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Chinese tycoon Xiao Jianhua, missing since 2017, sentenced to 13 years

Xiao Jianhua standing in a park in a picture before he went missing in 2017 / afp

He tried behind closed doors in Shanghai for paying bribes and diverting funds, the absence of the businessman was a mystery, although the judicial process confirms that he was in the hands of the regime all this time.

After spending five years missing and being tried behind closed doors, tycoon Xiao Jianhua, one of China’s richest men, has been sentenced to 13 years in prison and his company, the Tomorrow Group, a maximum fine of 55,000 million yuan (8,025 million euros). After a dark judicial process in which the charges did not come to light, the First Intermediate Court in Shanghai found him guilty of illegally embezzling his company’s funds and paying bribes.

“The criminal actions of Xiao Jianhua and the Tomorrow Group have seriously damaged the order of financial management, endangering national economic security and violating the professional integrity of public officials,” the sentence concludes, according to the newspaper ‘South China Morning Post’. In addition to sanctioning his company, the judges imposed a personal fine of 6.5 million yuan (947,000 euros) on the tycoon.

Under the ruling, Xiao and the Tomorrow Group diverted funds and assets from a bank they controlled, Baoshang, worth 148.6 billion yuan (21.683 million euros) from 2004 to 2018. Finally, the Government said the Government intervention in May 2019, after he went bankrupt. Similarly, in July 2020, Chinese regulators expropriated nine other companies from the Tomorrow Group, including insurance companies and stockbrokers.

In addition to this embezzlement, the ruling says that Xiao Jianhua and his company paid bribes to government officials worth 680 million yuan (99 million euros) to avoid tax audits between 2001 and 2021. Interestingly, this includes the last four years in which the tycoon was. missing and, presumably, being held by the Chinese authorities in some secret place.

From finance to mining

Born 50 years ago to a poor rural family in Shandong province, Xiao Jianhua became one of the richest men in China by amassing 5.5 billion euros with his Tomorrow industrial group, which brought together everything from finance to insurance to real estate and mining.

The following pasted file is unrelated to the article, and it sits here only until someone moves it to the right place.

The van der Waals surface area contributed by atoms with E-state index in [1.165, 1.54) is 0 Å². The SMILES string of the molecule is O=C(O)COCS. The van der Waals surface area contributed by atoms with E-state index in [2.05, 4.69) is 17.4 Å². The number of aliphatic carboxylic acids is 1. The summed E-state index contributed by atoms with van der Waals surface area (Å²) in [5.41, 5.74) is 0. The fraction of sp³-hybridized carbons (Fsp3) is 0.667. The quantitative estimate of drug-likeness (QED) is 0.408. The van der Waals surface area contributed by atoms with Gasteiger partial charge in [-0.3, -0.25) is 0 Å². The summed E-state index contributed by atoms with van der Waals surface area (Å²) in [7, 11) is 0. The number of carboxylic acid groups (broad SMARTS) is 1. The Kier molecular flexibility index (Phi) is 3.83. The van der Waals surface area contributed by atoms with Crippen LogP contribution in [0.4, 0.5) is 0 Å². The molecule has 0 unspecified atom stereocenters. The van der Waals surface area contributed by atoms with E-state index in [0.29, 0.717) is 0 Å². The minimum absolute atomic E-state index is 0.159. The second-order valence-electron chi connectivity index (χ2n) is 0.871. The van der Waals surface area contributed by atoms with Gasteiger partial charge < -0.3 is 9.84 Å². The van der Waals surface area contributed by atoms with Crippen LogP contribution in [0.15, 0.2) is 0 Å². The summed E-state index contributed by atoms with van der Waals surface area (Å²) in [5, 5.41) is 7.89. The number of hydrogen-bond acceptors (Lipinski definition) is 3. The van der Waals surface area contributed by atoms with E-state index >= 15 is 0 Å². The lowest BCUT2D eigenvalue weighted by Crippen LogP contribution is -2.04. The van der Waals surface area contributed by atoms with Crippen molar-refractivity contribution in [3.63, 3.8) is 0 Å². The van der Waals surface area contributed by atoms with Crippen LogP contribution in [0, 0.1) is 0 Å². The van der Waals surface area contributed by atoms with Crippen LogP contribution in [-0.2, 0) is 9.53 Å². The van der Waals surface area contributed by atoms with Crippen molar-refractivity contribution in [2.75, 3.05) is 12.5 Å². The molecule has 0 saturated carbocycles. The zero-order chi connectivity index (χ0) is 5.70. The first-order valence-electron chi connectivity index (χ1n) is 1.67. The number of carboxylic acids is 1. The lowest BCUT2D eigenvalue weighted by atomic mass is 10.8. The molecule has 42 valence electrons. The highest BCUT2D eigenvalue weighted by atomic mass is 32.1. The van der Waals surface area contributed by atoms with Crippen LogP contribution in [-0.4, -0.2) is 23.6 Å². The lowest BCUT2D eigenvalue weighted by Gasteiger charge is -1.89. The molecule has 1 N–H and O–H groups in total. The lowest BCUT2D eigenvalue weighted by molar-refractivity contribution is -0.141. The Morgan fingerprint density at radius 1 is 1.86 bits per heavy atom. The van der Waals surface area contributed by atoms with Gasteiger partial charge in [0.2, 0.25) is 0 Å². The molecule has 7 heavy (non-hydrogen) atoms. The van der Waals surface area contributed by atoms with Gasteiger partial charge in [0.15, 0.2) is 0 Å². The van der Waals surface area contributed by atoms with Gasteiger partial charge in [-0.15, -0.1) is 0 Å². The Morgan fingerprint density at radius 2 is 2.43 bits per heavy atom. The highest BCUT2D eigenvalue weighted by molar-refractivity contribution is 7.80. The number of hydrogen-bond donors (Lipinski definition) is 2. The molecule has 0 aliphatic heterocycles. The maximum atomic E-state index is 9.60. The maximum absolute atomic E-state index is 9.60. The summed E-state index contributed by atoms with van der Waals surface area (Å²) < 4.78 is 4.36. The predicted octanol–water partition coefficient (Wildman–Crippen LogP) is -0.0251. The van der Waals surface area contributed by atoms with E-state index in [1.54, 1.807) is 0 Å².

But his star disappeared with the ‘crash’ that shook the Chinese stock market in the summer of 2015, when shares worth 4.6 billion euros were floated and millions of small investors lost their life savings. His main asset until then was his business with the regime’s high-ranking families, which made him a dangerous political weapon.

While other tycoons and stock market regulators were wiped out by the disaster, Xiao Jianhua took refuge in Hong Kong, where he lived in an apartment at the luxurious Four Seasons hotel protected by an Amazonian guard of female bodyguards. He was last seen there on 27 January 2017, when he got into a car at three in the morning with two bodyguards who picked them up at the hotel gates. The next day, his wife reported him missing to the police, but later retracted it.

Although his whereabouts were a mystery, it was clear that he was in the hands of the regime. As reported by the ‘South China Morning Post’ newspaper, he convinced the authorities to cross into mainland China and “help” in two investigations: one into the stock market ‘crack’ and another into corruption among senior officials of the Communist Party.

Something Xiao Jianhua may know a lot about because, according to Caijing magazine, he was a partner of Vice President Zeng Qinghong’s son in the controversial acquisition of state-owned company Shandong Luneng. With a market value of 73,800 million yuan (10,800 million euros), the two bought the company for 3,730 million (546 million euros), but a spokesperson for Xiao Jianhua declared in 2014 that the operation was completely legal, the newspaper gathers.

That same year, ‘The New York Times’ also reported that the tycoon had done business with the sister and brother-in-law of Chinese President Xi Jinping. Responding to the article, his business group admitted that he had bought a block of shares from them in 2013.

In early July, it emerged that he was being tried, but the crimes for which he was prosecuted are unknown. Held behind closed doors, the oral hearing was not even attended by diplomats from the Canadian Embassy, ​​a country from which Xiao Jianhua holds a passport along with another country from China and an official from Antigua and Barbuda. Neither his passports nor his millions nor his alleged contacts with power saved him from the sentence, which reduced his cooperation to “repair the damage”.

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